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By Ruben Meloyan and Ruzanna Stepanian
Armenia’s largest vote-monitoring organization echoed on Monday international observers’ largely positive verdict on Saturday’s parliamentary elections which it said were more democratic than the previous ones.

The non-governmental organization It’s Your Choice (IYC) monitored the election campaign and deployed about 4,000 observers in most of the polling stations across the country on voting day.

“These elections were better and took place in a more civilized atmosphere than the past elections,” the IYC chairman, Harutiun Hambartsumian, told RFE/RL, presenting their preliminary findings. “Of course, there were shortcomings, violations. But there was a clear improvement.”

Hambartsumian said the Armenian authorities failed to create a level playing field for all major contenders and used their control of election commissions and other “government resources” to retain a comfortable majority in the National Assembly. He said IYC observers did not witness instances of vote buying which opposition parties claim were widespread. But he said they did see busloads of people transported to polling stations.

“There was busing of individuals to polling stations that became overcrowded, complicating the voting process,” Hambartsumian said. “Besides, our observers saw ballot stuffing attempts in a number of polling stations. There were also instances of multiple voting.”

“Since those violations were not widespread, they could not have affected election results,” he added.

However, representatives of two coalitions of civic groups that monitored the vote in the northern cities of Gyumri and Vanadzor were far more critical of the authorities’ handling of the polls as they spoke at a news conference in Yerevan. Levon Barseghian, chairman of Gyumri’s Asparez Press Club, said he and other local NGO observers found clear indications of widespread vote buying in Armenia’s second largest city.

“Groups of four to five people went from house to house and took voters to polling stations throughout the day,” Barseghian said. “I presume that it had to do with vote buying. This was a very good mechanism for dishing out vote bribes. They thereby managed to involve a large number of people in the process.”

Artur Sakunts, a human rights campaigner from Vanadzor, claimed that an “atmosphere of fear” reigned in the city and all over the northern Lori region even before the vote. “The so-called administrative resources were broadly used in schools and other public institutions,” he said. “As well as enlisting voters in the Republican and Prosperous Armenia parties en masse, [local authorities] warned people not to support or vote for other parties.”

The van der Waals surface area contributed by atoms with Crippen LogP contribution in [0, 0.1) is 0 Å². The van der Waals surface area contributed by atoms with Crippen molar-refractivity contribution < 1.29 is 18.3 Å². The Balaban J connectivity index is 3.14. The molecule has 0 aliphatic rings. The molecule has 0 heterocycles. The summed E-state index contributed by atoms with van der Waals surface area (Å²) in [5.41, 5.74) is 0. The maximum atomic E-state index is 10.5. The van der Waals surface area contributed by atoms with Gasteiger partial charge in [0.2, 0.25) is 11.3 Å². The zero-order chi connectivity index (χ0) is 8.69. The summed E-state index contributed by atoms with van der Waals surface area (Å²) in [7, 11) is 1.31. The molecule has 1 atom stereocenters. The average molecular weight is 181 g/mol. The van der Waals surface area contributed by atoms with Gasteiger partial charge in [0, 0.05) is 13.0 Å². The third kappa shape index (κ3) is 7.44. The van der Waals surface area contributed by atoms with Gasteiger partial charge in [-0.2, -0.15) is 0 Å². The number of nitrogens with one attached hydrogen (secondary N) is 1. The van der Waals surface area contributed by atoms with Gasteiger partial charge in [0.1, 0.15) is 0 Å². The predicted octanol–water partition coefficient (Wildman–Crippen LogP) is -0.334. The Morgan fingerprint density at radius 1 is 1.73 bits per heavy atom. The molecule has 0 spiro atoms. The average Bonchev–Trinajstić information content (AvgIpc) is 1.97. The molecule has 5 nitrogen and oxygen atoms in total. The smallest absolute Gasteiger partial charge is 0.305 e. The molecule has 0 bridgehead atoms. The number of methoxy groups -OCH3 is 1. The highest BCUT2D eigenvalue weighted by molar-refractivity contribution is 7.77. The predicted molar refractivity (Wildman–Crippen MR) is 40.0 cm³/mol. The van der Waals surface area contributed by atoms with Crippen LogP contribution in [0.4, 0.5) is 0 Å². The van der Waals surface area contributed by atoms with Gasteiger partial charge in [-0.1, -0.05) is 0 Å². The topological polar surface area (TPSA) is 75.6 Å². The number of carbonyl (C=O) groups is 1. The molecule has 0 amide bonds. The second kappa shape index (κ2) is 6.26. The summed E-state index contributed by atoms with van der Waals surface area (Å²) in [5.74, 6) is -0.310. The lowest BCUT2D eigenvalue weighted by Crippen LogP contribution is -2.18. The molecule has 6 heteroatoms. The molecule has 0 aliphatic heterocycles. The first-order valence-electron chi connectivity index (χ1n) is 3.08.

The leader of one of Armenia’s most radical opposition groups, meanwhile, continued to allege that supporters of the governing Republican Party (HHK), the official election winner, illegally voted in place of as many as 400,000 Armenians that are absent from the country or dead. According to Nikol Pashinian, each of those HHK loyalists was issued with several fake passports to do so.

The Armenian Police Service shrugged off the allegation on Monday. “This statement is the product of Nikol’s sick imagination, and it is up to him to seek medical treatment,” it said in a statement. The police said only 113,000 citizens eligible voters have received new Armenian passports over the past year.

But Pashinian stood by his allegations, saying that groups of individuals holding several false passport each toured polling stations across the country and illegally cast ballots for the HHK throughout Saturday. The firebrand oppositionist offered no documentary proof of the claims. But he said a selective verification of signed voter lists would prove him right.

Pashinian added that the authorities plan to apply the same vote rigging technique during the presidential election due early next year. “Those passports are still there and several individuals, including Serzh Sarkisian, know where they are kept because those passports will again be used during the presidential elections,” he told RFE/RL.

(Photolur photo)
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